This raises my fourth point.
Modern Military Technology Is Different
Modern military technology is not different in kind, but in degree. World War II was the first war in history in which the weapons in use at the end of the war differed significantly from those employed at the outset. The atomic bomb is the most obvious example, but the list of military technologies introduced between 1939 and 1945 includes as well jet aircraft, guided missiles, microwave radar, and the proximity fuse, to name just a few. Some military leaders concluded from this experience that industrial production had won the world wars but military innovation would win the next war. Especially in the U.S., the military establishment began to institutionalize research and development, adopting from industry a kind of planned obsolescence that would keep American armed forces a generation ahead of their potential foes. They created what President Dwight Eisenhower called in his farewell address a “military-industrial complex,” a perpetual arms race, not necessarily with any particular enemy, but with the status quo.
The introduction of systematic, institutionalized innovation makes modern military technology seem radically different from all that went before. That difference is simultaneously real and illusory. The reality stems from the accelerated pace of technological change in the modern world and an unprecedented mastery of energy and materials ranging across a dimensional scale from nanotechnology to floating cities like the modern aircraft carrier. The illusion arises from our growing inability to think of war in non-material terms. Modern commanders can hardly imagine how their predecessors thought about science and technology. A career officer in today’s armed forces expects the arsenal at his or her disposal to change constantly over the course of a career. Before the second half of the twentieth century, however, commanders fully expected to retire with the same instruments they took up in their apprenticeship. Personal arms might even pass from father to son. Some innovation intruded on this static picture in the late nineteenth and early twentieth century, but nothing like the sustained hothouse environment of today’s military arsenals.
Even the terms “science” and “technology” are modern, both coined in the nineteenth century. Before these conceptual categories took hold of the modern consciousness, premodern commanders thought of their armies and navies in terms of men (human capital) and material (arms and armor, forts and roads, food and ammunition). Improvements in any of these areas were made not by scientists and engineers, but by craftsmen with little formal schooling. “Engineers” in the premodern world were individuals who built and operated “engines” of war, i.e., ballistae and catapults. There was high-quality steel long before its composition was revealed by crystallography in the 1920s, but it was produced by artisans who passed their techniques from generation to generation through apprenticeship, not by industrialists whose staffs of scientists prescribed formulas that would produce steel of requisite characteristics. A handful of premodern geniuses, such as Michelangelo and Leonardo da Vinci, mastered art and engineering to imagine weapons that were centuries ahead of their time. Mechanics operated machines of war. Sailors were always mechanics operating the most complex machines of their age, be it the galley of classical Mediterranean warfare or the fully-rigged, side-gunned sailing ship of the line in the early modern world. Architects designed and erected fortifications, probably the most influential military technology before gunpowder. These marvels of what we would now call civil engineering—the Great Wall of China, the walls of Constantinople, the Roman limes—shaped countless conflicts throughout history and sometimes ensured that conflicts never happened. Other premodern builders oversaw civil works with equally important military implications, such as the Roman road network, or Caesar’s bridge across the Rhine, or the earthen ramp at Masada.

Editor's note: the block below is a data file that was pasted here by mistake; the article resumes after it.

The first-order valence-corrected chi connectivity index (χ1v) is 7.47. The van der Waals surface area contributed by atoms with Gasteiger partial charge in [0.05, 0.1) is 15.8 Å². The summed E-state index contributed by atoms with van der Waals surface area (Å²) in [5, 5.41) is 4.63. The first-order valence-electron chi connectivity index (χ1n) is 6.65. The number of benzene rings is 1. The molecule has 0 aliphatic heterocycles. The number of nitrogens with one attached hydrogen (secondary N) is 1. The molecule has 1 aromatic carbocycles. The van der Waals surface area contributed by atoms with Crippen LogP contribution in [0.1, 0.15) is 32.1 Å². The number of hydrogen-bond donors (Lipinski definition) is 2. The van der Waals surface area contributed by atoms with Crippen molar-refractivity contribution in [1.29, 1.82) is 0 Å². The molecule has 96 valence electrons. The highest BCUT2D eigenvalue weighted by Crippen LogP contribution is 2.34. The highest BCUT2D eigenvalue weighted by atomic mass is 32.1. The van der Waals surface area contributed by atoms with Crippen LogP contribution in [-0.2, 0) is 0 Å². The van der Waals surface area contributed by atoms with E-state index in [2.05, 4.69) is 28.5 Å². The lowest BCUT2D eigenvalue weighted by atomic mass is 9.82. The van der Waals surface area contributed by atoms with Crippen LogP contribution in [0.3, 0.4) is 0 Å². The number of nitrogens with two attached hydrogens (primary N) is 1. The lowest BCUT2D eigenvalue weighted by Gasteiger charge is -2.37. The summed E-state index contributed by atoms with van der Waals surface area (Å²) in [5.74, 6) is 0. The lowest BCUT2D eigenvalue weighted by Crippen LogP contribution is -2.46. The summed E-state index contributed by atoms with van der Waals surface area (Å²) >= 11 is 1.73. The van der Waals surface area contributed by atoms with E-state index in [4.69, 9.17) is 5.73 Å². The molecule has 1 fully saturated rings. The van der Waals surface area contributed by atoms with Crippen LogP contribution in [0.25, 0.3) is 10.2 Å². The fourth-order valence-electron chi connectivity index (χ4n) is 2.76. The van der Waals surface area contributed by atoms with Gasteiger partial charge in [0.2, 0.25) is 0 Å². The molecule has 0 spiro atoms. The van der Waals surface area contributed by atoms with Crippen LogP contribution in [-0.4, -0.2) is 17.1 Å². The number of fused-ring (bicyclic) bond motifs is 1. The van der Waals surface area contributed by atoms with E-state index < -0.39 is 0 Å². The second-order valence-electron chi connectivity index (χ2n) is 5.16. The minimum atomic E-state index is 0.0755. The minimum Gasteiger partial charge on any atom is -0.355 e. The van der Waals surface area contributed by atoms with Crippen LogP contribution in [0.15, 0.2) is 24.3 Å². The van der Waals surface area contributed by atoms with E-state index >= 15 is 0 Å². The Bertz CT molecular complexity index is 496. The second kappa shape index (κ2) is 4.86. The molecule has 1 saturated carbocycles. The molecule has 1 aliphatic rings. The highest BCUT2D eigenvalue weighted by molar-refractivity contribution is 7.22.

The material resources that these premodern materialists delivered to their armies and navies were not seen as the result of abstract enterprises like science and technology. The producers of these wonders were simply practicing what Lewis Mumford called “technics,” from the Greek techne. It is related to episteme in something like the relationship between modern technology and science. One was about doing, the other about knowing. One was learned in apprenticeship, the other was gained by the study of knowledge accumulated in a canon. But just as modern technology is more complex and independent than “applied science,” so is technics more subtle than simply craft knowledge. It is perhaps more helpful to think of premodern producers of military instruments as “improvers,” the generic term that Robert Friedel applies to all those people in the last millennium of Western history who have manipulated the material world in search of better ways to do whatever it is that people choose to do.